The “fierce, erotic, haunting, truthful” memoirs of an extraordinary artist, activist, and iconoclast who lit up late-twentieth-century New York (Dennis Cooper). One of the New York Times’ “50 Best Memoirs of the Past 50 Years” David Wojnarowicz’s brief but eventful life was not easy. From a suburban adolescence marked by neglect, drugs, prostitution, and abuse to a squalid life on the streets of New York City, to fame—and infamy—as an activist and controversial visual artist whose work was lambasted in the halls of Congress, all before his early death from AIDS at age thirty-seven, Wojnarowicz seemed to be at war with a homophobic “establishment” and the world itself. Yet what emerged from the darkness was a truly extraordinary artist and human being—an angry young man of remarkable poetic sensibilities who was inordinately sympathetic to those who, like him, lived and struggled outside society’s boundaries. Close to the Knives is his searing yet strangely beautiful account told in a collection of powerful essays. An author whom reviewers have compared to Kerouac and Genet, David Wojnarowicz mesmerizes, horrifies, and delights in equal measure with his unabashed honesty. At once savage and funny, poignant and sexy, compassionate and unforgiving, his words and stories cut like knives, leaving indelible marks on all who read them.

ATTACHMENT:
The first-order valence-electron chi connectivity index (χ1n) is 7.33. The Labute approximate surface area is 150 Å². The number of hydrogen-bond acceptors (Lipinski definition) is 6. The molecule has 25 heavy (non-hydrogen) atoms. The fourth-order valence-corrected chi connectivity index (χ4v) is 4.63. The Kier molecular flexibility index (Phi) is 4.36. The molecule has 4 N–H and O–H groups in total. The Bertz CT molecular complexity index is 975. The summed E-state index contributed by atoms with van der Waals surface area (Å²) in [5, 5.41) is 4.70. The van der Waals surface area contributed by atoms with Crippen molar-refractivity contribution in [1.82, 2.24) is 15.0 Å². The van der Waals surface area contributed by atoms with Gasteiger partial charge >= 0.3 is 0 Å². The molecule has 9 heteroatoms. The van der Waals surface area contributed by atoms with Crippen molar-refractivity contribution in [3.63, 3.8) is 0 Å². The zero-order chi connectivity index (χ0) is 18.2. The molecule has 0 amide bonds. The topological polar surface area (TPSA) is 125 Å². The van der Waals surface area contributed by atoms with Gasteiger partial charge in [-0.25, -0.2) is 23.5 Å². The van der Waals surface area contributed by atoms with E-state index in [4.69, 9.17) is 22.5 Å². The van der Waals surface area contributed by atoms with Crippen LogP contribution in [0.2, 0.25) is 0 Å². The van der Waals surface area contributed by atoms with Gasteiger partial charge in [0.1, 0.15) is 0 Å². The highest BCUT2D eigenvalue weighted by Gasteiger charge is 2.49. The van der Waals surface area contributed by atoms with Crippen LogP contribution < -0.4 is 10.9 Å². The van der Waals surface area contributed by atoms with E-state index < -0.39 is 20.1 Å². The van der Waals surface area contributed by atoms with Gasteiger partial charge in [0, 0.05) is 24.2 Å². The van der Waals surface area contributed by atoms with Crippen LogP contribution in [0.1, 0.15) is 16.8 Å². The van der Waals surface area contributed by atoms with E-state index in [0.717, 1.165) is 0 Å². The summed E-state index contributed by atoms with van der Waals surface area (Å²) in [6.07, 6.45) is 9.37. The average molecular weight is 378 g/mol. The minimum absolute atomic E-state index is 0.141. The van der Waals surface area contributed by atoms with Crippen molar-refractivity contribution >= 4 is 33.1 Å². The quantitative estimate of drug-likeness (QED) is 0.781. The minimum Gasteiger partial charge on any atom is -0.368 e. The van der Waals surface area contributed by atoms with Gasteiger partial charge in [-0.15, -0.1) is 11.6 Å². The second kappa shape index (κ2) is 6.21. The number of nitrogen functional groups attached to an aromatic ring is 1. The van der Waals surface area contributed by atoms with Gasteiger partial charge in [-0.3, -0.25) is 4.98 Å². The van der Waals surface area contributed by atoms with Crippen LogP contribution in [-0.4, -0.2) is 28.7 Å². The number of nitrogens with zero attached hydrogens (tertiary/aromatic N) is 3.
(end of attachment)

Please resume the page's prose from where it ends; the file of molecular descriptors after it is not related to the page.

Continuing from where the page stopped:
Author : Olivia Laing
Publisher :
Release : 2017-10-05
Page : 304
Category : Ouse, River (East Sussex, England)
ISBN 13 : 9781786891587
Description :


To the River is the story of the Ouse, the Sussex river in which Virginia Woolf drowned in 1941. One idyllic, midsummer week over sixty years later, Olivia Laing walked. Woolf's river from source to sea. The result is a passionate investigation into how history resides in a landscape and how ghosts never quite leave the place they love.